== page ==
So usually when you talk to physicists who accept the multi-world interpretation of quantum mechanics they claim that the measurement is reversible if you take into account the worlds we don't observe. Driven by this line of thought I think I can show if one alternates between measurements of $2$ different observables say $A$ and $B$ and do $2N$ (where $N$ is a large number) such measurements in time $T$. One is also allowed to assume the underlying dynamics, i.e. some Hamiltonian under which the system evolves. Then I claim it is impossible to reconstruct the original density matrix unless one knows when the measurements took place to an accuracy of $(\frac{T}{2N})^2$. Is there something like this in the literature?

  • $\begingroup$ I see none combine the multi-world interpretation with a rather real-life application before. To get the density matrix of a quantum state(which is observable) you do quantum state tomography to achieve so. $\endgroup$ Dec 18, 2020 at 6:36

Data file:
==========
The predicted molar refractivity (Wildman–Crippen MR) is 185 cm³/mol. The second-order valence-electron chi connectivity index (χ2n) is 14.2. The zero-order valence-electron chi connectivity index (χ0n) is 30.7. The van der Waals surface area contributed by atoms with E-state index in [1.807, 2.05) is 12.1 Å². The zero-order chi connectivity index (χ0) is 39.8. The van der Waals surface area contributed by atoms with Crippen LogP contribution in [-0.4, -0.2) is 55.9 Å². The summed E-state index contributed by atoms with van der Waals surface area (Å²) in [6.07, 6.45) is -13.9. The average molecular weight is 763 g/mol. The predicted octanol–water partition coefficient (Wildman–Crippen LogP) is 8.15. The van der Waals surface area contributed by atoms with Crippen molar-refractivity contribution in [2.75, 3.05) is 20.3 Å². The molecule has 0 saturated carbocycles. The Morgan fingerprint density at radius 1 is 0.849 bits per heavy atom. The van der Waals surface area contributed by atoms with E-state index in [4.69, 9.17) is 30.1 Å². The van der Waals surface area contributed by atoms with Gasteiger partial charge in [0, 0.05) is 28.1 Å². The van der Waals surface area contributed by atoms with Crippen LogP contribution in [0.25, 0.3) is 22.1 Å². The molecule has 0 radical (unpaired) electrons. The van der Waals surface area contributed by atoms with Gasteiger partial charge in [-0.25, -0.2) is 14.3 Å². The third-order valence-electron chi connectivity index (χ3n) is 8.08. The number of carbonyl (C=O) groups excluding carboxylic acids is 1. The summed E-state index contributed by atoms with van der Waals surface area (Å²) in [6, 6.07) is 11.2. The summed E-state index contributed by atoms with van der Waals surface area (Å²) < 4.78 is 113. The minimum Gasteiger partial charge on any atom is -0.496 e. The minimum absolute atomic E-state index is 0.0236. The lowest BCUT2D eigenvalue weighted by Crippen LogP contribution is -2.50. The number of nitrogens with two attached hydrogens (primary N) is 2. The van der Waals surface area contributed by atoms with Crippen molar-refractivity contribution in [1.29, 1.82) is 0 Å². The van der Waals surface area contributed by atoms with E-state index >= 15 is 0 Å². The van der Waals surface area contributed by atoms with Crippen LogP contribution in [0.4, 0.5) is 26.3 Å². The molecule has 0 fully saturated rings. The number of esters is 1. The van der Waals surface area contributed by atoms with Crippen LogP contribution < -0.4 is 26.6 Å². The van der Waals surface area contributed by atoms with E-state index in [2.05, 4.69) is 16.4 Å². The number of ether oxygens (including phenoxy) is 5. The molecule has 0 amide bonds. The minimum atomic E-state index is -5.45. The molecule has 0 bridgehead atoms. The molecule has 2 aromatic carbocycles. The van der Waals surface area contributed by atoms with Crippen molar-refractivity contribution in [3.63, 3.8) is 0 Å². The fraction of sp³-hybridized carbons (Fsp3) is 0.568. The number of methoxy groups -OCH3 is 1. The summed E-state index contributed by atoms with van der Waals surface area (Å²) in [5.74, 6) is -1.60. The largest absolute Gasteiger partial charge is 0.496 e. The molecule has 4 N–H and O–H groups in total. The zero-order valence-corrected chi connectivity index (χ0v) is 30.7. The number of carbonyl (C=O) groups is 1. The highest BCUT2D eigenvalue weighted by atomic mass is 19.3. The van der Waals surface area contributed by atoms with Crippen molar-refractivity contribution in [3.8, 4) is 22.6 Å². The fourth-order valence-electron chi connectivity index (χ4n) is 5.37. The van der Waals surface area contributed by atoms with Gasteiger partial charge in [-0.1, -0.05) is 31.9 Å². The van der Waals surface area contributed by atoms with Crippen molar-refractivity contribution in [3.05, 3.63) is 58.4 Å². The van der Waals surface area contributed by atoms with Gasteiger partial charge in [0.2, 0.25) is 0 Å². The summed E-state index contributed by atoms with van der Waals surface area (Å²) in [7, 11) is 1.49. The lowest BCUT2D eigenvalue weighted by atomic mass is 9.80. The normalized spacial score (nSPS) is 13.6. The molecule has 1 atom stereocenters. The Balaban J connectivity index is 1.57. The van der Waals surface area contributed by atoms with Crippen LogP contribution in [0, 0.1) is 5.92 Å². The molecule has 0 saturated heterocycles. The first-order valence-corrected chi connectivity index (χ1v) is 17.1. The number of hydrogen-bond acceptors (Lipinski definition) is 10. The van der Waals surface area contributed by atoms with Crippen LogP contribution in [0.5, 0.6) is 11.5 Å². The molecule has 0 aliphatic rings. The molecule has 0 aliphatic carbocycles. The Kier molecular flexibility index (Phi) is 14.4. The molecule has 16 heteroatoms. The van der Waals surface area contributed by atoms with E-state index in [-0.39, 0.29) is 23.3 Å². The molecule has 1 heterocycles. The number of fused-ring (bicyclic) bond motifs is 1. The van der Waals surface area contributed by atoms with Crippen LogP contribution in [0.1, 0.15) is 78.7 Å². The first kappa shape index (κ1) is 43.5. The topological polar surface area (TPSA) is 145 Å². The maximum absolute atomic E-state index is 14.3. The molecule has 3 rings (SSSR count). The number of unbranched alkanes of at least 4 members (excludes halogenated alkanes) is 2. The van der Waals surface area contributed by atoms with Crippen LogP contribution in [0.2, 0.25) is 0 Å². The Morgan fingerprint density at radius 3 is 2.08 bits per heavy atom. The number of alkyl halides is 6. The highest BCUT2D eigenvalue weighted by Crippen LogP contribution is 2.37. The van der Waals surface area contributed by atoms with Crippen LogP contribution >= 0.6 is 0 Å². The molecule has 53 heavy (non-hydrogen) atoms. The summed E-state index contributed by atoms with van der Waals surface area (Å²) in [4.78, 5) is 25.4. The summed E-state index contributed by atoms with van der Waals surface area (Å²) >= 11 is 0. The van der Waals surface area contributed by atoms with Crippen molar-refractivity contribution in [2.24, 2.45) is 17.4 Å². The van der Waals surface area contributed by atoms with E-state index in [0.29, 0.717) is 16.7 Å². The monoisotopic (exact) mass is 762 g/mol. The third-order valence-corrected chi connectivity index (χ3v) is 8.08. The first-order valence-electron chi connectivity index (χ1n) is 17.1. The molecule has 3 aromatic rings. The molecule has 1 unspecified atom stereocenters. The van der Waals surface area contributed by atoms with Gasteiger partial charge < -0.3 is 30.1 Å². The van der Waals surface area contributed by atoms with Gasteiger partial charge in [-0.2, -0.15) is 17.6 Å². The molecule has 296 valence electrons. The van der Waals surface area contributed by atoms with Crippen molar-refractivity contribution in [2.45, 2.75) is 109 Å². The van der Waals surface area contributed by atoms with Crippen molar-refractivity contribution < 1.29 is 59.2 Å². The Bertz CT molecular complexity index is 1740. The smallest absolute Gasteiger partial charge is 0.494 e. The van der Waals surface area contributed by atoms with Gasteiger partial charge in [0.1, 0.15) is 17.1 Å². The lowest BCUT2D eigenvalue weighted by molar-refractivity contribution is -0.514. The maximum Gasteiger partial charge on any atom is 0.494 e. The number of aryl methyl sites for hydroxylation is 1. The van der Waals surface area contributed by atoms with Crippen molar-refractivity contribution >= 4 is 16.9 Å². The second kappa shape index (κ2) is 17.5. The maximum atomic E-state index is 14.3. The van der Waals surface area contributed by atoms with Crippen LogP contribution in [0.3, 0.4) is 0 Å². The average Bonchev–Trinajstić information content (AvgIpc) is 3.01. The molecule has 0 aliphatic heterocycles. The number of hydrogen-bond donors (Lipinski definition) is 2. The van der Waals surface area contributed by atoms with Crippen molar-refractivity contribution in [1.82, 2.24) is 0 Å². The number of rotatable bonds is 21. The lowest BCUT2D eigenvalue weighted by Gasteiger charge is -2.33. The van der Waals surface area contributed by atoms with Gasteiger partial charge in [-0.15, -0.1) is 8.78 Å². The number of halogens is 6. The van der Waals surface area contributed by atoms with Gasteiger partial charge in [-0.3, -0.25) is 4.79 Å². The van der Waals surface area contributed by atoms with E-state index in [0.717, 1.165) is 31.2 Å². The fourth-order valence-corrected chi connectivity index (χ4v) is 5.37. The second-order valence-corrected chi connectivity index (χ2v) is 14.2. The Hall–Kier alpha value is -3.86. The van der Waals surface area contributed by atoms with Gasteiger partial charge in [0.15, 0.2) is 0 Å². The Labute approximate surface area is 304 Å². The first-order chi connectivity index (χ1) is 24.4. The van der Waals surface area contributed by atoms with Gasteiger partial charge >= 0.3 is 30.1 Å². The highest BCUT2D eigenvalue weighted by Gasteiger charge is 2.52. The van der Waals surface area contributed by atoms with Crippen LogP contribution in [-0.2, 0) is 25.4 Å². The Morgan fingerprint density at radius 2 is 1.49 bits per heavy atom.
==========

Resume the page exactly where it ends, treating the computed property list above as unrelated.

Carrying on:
• $\begingroup$ Reason for downvote? $\endgroup$ Dec 18, 2020 at 15:52
  • $\begingroup$ Nope, that's not me. $\endgroup$ Dec 19, 2020 at 5:59
  • $\begingroup$ I don't see how this can work. I suppose you are talking about successive measurements, so you don't reset the state between the measurements. If this is the case, at the second measurement (say, measuring $B$ here) you are already not measuring the initial state $|\psi\rangle$ anymore, but rather the state on which it collapsed after measuring $A$. There is no more information about $|\psi\rangle$ to recover other than that obtained with the first measurement. $\endgroup$
    – glS
    Dec 19, 2020 at 19:33
  • $\begingroup$ @YitianWang You haven't read much of David Deutsch then. His work (including developing the quantum circuit model still used today) is almost entirely based on the application of MWI to real-life applications. $\endgroup$ Dec 20, 2020 at 3:20


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